Without a photo to show jurors, the woman’s testimony will end up looming large when the trial gets underway, said Kathryn Banks, a former public defender and a faculty member at Washington University.

“It goes back to the credibility of the witness,” Banks said. “And there are many cases that are proven based on, essentially, circumstantial evidence. And so, if she testifies in a way that the jury finds believable and to be credible, certainly they can believe that burden was met by the prosecution.”

Woman gets support outside courtroom

Rabbi Susan Talve speaks a rally Thursday outside the Civil Courts Building.
Credit Carolina Hidalgo | St. Louis Public Radio
Rabbi Susan Talve speaks a rally Thursday outside the Civil Courts Building.

While jury selection was happening Thursday afternoon, a group of demonstrators expressed support for the woman at the center of the case.Loading...

Since Greitens admitted to an extramarital affair in January, the woman has not spoken publicly. It was her ex-husband who exposed the story by playing audio recordings that he took without her permission. Since January, it’s been revealed that the ex-husband’s attorney received $120,000 from an unknown source before a KMOV story aired following Greitens’ State of the State address.

A House report on the governor’s conduct featured the woman testifying about physical and sexual abuse she experienced during the 2015 affair. Greitens has strongly denied those accusations.

Pamela Merritt was one of the people at the rally that NARAL Pro-Choice Missouri and Reproaction organized. She said this case “is bigger than Gov. Greitens and a single felony count,” adding that she wanted to show support for the woman if her sexual history and counseling may be brought up in court.

“I am so impressed by the fact that she had to courage go under oath before multiple different bodies,” Merritt said. “So, she’s already told this story under oath. But it so critical that she be supported, but also that she hear we are so proud of her and that this is an amazing achievement. Facing the same consequences, I think lots of people would buckle.”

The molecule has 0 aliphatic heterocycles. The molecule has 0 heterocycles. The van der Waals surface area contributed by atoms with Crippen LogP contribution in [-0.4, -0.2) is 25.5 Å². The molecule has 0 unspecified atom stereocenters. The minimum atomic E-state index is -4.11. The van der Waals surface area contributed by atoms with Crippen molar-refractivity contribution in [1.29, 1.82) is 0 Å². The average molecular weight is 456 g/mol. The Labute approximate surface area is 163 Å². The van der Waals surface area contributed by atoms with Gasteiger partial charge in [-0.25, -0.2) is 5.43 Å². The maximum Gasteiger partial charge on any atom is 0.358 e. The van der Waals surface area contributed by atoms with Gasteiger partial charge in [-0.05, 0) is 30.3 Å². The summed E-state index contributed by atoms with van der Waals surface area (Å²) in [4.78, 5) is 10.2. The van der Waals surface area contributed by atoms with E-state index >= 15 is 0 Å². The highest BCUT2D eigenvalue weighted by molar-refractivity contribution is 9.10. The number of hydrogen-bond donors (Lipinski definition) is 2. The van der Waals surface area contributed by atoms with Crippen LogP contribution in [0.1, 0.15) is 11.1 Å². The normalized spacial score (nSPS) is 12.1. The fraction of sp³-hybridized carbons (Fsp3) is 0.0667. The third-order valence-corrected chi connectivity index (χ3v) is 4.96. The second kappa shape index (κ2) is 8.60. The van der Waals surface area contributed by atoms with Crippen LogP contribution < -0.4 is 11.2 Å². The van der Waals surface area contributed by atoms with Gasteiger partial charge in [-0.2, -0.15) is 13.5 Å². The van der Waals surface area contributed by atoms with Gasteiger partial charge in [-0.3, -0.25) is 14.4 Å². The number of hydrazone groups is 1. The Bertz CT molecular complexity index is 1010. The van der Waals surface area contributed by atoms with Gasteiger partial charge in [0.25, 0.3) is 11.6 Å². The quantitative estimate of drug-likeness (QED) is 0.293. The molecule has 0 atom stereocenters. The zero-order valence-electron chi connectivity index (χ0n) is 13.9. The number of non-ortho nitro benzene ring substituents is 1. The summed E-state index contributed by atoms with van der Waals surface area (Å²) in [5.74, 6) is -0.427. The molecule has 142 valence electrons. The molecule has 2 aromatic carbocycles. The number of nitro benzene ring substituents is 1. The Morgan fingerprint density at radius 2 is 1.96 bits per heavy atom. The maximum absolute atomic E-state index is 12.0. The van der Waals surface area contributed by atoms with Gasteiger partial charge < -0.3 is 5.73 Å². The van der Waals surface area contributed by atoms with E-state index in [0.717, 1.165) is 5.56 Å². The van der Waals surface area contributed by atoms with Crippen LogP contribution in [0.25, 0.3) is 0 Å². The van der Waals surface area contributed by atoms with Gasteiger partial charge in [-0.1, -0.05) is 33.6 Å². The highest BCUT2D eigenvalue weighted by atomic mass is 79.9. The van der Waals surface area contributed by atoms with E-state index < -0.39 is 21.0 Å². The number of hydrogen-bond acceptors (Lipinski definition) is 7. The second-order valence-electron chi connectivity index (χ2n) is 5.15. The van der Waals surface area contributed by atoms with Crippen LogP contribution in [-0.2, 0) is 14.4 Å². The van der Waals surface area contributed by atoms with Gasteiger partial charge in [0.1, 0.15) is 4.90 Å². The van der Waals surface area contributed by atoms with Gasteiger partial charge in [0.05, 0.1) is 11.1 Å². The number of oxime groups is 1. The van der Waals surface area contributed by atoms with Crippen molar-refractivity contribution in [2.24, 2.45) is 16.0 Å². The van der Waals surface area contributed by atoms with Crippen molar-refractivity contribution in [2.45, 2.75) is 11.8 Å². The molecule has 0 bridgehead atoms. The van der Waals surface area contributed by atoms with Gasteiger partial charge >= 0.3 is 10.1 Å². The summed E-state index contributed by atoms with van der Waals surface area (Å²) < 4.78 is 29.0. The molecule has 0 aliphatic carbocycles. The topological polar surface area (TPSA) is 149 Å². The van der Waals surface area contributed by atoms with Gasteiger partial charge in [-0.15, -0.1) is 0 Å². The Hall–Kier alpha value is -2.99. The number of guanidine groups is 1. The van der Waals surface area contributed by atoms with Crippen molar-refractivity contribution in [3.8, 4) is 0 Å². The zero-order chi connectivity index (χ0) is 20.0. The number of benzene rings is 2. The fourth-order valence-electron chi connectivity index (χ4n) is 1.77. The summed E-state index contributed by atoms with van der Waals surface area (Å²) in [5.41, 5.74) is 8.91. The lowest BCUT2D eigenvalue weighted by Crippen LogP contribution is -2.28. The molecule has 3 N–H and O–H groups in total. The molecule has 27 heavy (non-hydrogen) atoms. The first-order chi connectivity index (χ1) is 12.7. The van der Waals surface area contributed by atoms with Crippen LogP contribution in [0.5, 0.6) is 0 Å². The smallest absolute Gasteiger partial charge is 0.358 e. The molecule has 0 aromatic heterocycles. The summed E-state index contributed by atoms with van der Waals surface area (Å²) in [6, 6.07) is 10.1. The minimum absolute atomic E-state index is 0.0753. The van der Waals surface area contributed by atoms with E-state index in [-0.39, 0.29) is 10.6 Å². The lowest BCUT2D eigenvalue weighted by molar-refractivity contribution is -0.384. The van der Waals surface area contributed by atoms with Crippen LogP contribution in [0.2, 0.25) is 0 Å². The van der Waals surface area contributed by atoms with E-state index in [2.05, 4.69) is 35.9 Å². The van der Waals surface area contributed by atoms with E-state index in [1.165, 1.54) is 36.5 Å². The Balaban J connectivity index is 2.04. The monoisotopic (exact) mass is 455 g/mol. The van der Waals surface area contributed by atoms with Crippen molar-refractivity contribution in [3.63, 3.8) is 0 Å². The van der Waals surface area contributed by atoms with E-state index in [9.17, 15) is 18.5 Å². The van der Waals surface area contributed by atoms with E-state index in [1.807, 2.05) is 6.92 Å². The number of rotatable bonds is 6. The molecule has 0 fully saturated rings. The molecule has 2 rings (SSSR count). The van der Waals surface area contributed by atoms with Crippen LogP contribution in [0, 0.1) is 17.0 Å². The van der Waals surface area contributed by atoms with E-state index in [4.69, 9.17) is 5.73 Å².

“Even though she knows it’s going to be her word against somebody else’s word, that they still make the system force that final verdict,” she added.

Follow Jason on Twitter: @jrosenbaum

Follow Rachel on Twitter: @rlippmann

Copyright 2020 St. Louis Public Radio. To see more, visit .

Since entering the world of professional journalism in 2006, Jason Rosenbaum dove head first into the world of politics, policy and even rock and roll music. A graduate of the University of Missouri School of Journalism, Rosenbaum spent more than four years in the Missouri State Capitol writing for the Columbia Daily Tribune, Missouri Lawyers Media and the St. Louis Beacon. Since moving to St. Louis in 2010, Rosenbaum's work appeared in Missouri Lawyers Media, the St. Louis Business Journal and the Riverfront Times' music section. He also served on staff at the St. Louis Beacon as a politics reporter. Rosenbaum lives in Richmond Heights with with his wife Lauren and their two sons.
Rachel Lippmann
Lippmann returned to her native St. Louis after spending two years covering state government in Lansing, Michigan. She earned her undergraduate degree from Northwestern University and followed (though not directly) in Maria Altman's footsteps in Springfield, also earning her graduate degree in public affairs reporting. She's also done reporting stints in Detroit, Michigan and Austin, Texas. Rachel likes to fill her free time with good books, good friends, good food, and good baseball.